A statement of identification is admissible if it is made after the witness perceived a person and the circumstances of the identification offered a reliable opportunity for the witness to identify that person.  Minn. R. Evid. 801(d)(1)(C).  If the witness is the victim of a close assault and that witness’s perception is not otherwise impaired, a district court may admit that witness’s out-of-court statement of identification.  Cf. State v. Hogetvedt, 623 N.W.2d 909, 912 (Minn. App. 2001) (finding assault victim’s statement of identification admissible where victim made statement, while in severe pain and heavily medicated, three hours after assault), review denied (Minn. May 29, 2001).

            A present sense impression is admissible if the witness’s out-of-court statement relates an event or condition while the witness perceived that event or condition.  Minn. R. Evid. 801(d)(1)(D).  Statements that a victim makes during an assault about the assault are admissible as present sense impressions.  See State v. Taylor, 650 N.W.2d 190, 196, 205 (Minn. 2002) (finding assault victim’s present sense impressions admissible where victim’s statements during assault were captured by 911 recording).

            Even if an out-of-court statement is hearsay, it may qualify as an exception to the rules excluding hearsay.  See Minn. R. Evid. 803, 804.  Under the excited-utterance exception, for example, when a person makes an out-of-court statement about a startling event or condition while under the stress of that event or condition, that statement is admissible regardless of whether the person is available as a witness.  Minn. R. Evid. 803(2).  No “strict temporal guidelines” control whether a person remains under the stress of a startling event.  State v. Martin, 614 N.W.2d 214, 223 (Minn. 2000).  Consequently, the statement of an upset or agitated person who is the victim of violence or has been threatened with violence ordinarily is admissible as an excited utterance.  See State v. Bauer, 598 N.W.2d 352, 366 (Minn. 1999) (statement after receiving threats from perpetrator, time frame not specified); Hogetvedt, 623 N.W.2d at 912 (statement three hours after assault); State v. Gorman, 532 N.W.2d 229, 234 (Minn. App. 1995) (statement given after police appear on the scene, time frame not specified), aff’d, 546 N.W.2d 5 (Minn. 1996).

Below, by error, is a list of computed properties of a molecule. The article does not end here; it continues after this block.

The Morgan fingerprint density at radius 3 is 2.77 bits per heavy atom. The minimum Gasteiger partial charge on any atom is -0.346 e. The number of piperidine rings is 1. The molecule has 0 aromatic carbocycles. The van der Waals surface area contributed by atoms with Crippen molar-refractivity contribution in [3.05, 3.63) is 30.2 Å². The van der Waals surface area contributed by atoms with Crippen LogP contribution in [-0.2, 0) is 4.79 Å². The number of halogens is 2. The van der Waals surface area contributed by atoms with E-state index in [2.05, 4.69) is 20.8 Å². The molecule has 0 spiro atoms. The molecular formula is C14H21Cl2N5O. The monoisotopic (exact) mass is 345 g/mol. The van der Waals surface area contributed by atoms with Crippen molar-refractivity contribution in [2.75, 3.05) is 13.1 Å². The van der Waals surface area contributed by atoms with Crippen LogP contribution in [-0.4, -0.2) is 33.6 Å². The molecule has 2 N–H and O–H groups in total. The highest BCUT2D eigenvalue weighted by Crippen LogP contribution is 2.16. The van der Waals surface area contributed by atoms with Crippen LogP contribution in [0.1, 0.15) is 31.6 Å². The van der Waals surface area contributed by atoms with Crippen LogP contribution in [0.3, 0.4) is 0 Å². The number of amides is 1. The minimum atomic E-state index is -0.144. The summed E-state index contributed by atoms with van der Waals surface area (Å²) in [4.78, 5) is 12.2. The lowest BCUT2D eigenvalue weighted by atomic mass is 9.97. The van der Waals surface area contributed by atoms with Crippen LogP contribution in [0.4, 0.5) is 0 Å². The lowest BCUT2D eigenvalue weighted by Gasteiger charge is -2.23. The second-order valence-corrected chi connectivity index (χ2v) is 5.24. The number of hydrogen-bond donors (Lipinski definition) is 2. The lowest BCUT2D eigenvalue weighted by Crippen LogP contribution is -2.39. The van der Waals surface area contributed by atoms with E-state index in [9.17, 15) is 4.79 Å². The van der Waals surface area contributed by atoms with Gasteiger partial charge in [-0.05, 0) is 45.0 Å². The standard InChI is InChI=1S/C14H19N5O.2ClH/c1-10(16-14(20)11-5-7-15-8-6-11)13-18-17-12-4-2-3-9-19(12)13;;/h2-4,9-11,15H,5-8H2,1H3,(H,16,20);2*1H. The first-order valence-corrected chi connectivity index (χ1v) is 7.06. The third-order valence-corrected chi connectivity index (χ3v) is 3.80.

Here, Moorhead’s nephew testified that, in the midst of the altercation, Moorhead’s brother said, “Put that knife away,” and “You still got a knife . . . .  I can see it.”  These statements relate what Moorhead’s brother saw while he was making the statements and therefore are admissible as present sense impressions.  Cf. Taylor, 650 N.W.2d at 205.  Alternatively, because the statements also occurred during a heated encounter, they may be admissible as excited utterances.  Cf. Bauer, 598 N.W.2d at 366.

            The police officer testified that Moorhead’s brother told her that Moorhead stabbed him in the abdomen.  This statement is admissible as a statement of identification, made after an argument during which Moorhead’s brother had ample opportunity to identify Moorhead.  See Hogetvedt, 623 N.W.2d at 912.  Because the stabbing was a stressful event and Moorhead’s brother made the statement after police arrived but before receiving medical attention, it is likely that this statement also is admissible as an excited utterance.  See Gorman, 532 N.W.2d at 234.

            As there are several theories by which the out-of-court statements of Moorhead’s brother are admissible, there simply is no basis to conclude that the district court committed an obvious mistake of law that resulted in plain error.  See Crowsbreast, 629 N.W.2d at 437.

            In his pro se supplemental brief, Moorhead raises three additional issues.  He contends that (1) the district court improperly admitted prejudicial evidence; (2) the prosecutor committed prejudicial misconduct; and (3) the cumulative effect of the errors of law was not harmless.  Having considered these issues carefully in light of the applicable legal standards, we conclude that Moorhead’s claims are without merit.